Severe immunodeficiency in HIV can lead to multi-organ involvement.[1],[2] Uncommonly there is increased risk of multiple simultaneous systemic and/or ocular infections in the same patient.[2],[3],[4] Occurrence of both CMVR and OTB simultaneously with bilateral involvement of TB, as seen in our patient, is uncommon and can be an indicator of severe immunodeficiency state. Such patients are more prone for disseminated systemic infections. Our patient who had completed ATT in the past, presented again with active radiologically proven, sputum positive disseminated TB, along with multiple ocular infections. Abnormal liver enzymes and pancytopenia, which were seen in our patient could be indicative of tuberculous invasion of liver and bone marrow (BM) which by itself can be fatal.

CMV retinitis, oral candidiasis, disseminated and extrapulmonary TB, seen in our patient are all AIDS defining illnesses. He belonged to World Health Organisation (WHO) clinical stage IV based on his systemic status.[5]

Rapid course leading to death suggests that multiple ocular OIs are poor prognostic factors and can be an indicator of high mortality risk.[6] Our report stresses the importance of a comprehensive multidisciplinary approach in the management of all patients with HIV. Ophthalmologists can aid HIV physicians in the early recognition and identification of severity of immune-deficiency state thus helping to reduce morbidity and mortality. Compliance to HAART and the need to identify resistance to ongoing treatment regime based on clinical status, CD4 counts, and/or HIV load is of paramount importance. Our patient was on irregular HAART resulting in a severe immunodeficiency state and AIDS. The patient developed multiple systemic infections, including disseminated systemic TB leading to death. National AIDS Control Organisation (NACO) recommends 2 H R Z E S + 1 H R Z E + 5 H R E as first line ATT while fluoroquinolones are preferred as second line drugs in case of resistance and/or intolerance to first line agents.[7],[8] Presence of asymptomatic choroidal tubercles reinforces the importance of regular ophthalmic screening. Late presentation of this patient with advanced HIV, disseminated TB and multiple OIs is a scenario faced even now in resource constrained settings especially if non-compliant to treatment.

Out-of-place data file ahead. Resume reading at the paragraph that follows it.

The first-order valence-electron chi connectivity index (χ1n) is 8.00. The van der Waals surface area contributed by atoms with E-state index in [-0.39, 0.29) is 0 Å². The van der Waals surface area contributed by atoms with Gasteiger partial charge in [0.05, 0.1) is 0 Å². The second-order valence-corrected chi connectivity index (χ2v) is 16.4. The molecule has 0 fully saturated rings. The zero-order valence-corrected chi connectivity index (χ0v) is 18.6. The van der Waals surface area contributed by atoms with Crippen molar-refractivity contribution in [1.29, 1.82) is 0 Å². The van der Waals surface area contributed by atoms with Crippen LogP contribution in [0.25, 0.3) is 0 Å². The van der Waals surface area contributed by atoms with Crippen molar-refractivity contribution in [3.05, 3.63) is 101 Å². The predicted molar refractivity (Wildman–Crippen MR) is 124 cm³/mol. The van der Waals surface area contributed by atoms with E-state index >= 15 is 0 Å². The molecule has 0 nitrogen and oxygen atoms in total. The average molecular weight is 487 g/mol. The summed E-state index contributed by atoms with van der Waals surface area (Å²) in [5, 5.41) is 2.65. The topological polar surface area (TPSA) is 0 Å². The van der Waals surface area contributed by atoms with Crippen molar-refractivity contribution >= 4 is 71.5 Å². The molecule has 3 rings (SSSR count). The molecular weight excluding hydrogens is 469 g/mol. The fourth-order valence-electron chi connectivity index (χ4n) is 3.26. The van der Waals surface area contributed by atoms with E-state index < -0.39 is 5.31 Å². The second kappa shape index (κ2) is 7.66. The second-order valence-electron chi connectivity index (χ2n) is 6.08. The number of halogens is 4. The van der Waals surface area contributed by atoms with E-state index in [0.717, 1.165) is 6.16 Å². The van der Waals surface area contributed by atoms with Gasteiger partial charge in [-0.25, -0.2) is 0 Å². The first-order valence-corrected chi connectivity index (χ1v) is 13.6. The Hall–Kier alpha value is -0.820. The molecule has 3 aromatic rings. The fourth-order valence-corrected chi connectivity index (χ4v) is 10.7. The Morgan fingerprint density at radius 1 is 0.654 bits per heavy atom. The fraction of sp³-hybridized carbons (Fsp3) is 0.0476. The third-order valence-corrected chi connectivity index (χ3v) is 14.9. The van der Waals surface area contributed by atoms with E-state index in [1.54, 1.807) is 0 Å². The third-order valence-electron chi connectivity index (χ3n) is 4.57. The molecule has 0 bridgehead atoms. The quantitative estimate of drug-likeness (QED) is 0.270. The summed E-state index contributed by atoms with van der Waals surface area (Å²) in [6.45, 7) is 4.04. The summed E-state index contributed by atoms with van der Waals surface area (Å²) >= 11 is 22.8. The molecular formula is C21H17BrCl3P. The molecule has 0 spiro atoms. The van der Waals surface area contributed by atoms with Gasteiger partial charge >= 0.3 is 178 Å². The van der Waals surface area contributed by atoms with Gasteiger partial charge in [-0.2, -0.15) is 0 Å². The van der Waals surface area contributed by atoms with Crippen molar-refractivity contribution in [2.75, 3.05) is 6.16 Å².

Declaration of patient consent

The authors certify that they have obtained all appropriate patient consent forms. In the form the patient(s) has/have given his/her/their consent for his/her/their images and other clinical information to be reported in the journal. The patients understand that their names and initials will not be published and due efforts will be made to conceal their identity, but anonymity cannot be guaranteed.

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Conflicts of interest

There are no conflicts of interest.

  References Top

Holland GN. AIDS and ophthalmology: The first quarter century. Am J Ophthalmol 2008;145:397-408.  Back to cited text no. 1
Jabs DA, Van Natta ML, Holbrook JT, Kempen JH, Meinert CL, Davis MD, et al. Longitudinal study of the ocular complications of AIDS: 2. Ocular examination results at enrollment. Ophthalmology 2007;114:787-93.  Back to cited text no. 2
Shankar EM, Kumarasamy N, Rajan R, Balakrishnan P, Solomon S, Devaleenol B, et al. Aspergillus fumigatus, Pneumocystis jiroveci, Klebsiella pneumoniae & Mycoplasma fermentans co-infection in a HIV infected patient with respiratory conditions from Southern India. Indian J Med Res 2006;123,181-4.  Back to cited text no. 3
Artini W, Sjamsoe S, Susiyanti M. Challenging treatment of bilateral multiple infection panuveitis in HIV/AIDS patients. Int J Ophthalmol 2018;11:1066-70.  Back to cited text no. 4
WHO case definitions of HIV for surveillance and revised clinical staging and immunological classification of HIV-related disease in adults and children. Available from: https://www.who.int/hiv/pub/guidelines/HIVstaging150307.pdf?ua=1. [Last assessed on 2006 Aug 07].  Back to cited text no. 5
Jabs DA, Holbrook JT, Van Natta ML, Clark R, Jacobson MA, Kempen JH, et al. Risk factors for mortality in patients with AIDS in the era of highly active antiretroviral therapy. Ophthalmology 2005;112:771-9.  Back to cited text no. 6
The Guidelines on Prevention and Management of TB in PLHIV at ART Centres. Available from: http://naco.gov.in/sites/default/files/Guidelines%20on%20Prevention%20%26%20Management%20TB%20in%20PLHIV_08Dec16%20%281%29.pdf. [Last assessed on 2016 Nov 25].  Back to cited text no. 7
Pranger AD, van der Werf TS, Kosterink JGW, Alffenaar JWC. The role of fluoroquinolones in the treatment of tuberculosis in 2019. Drugs 2019;79:161-71.  Back to cited text no. 8


  [Figure 1], [Figure 2], [Figure 3], [Figure 4]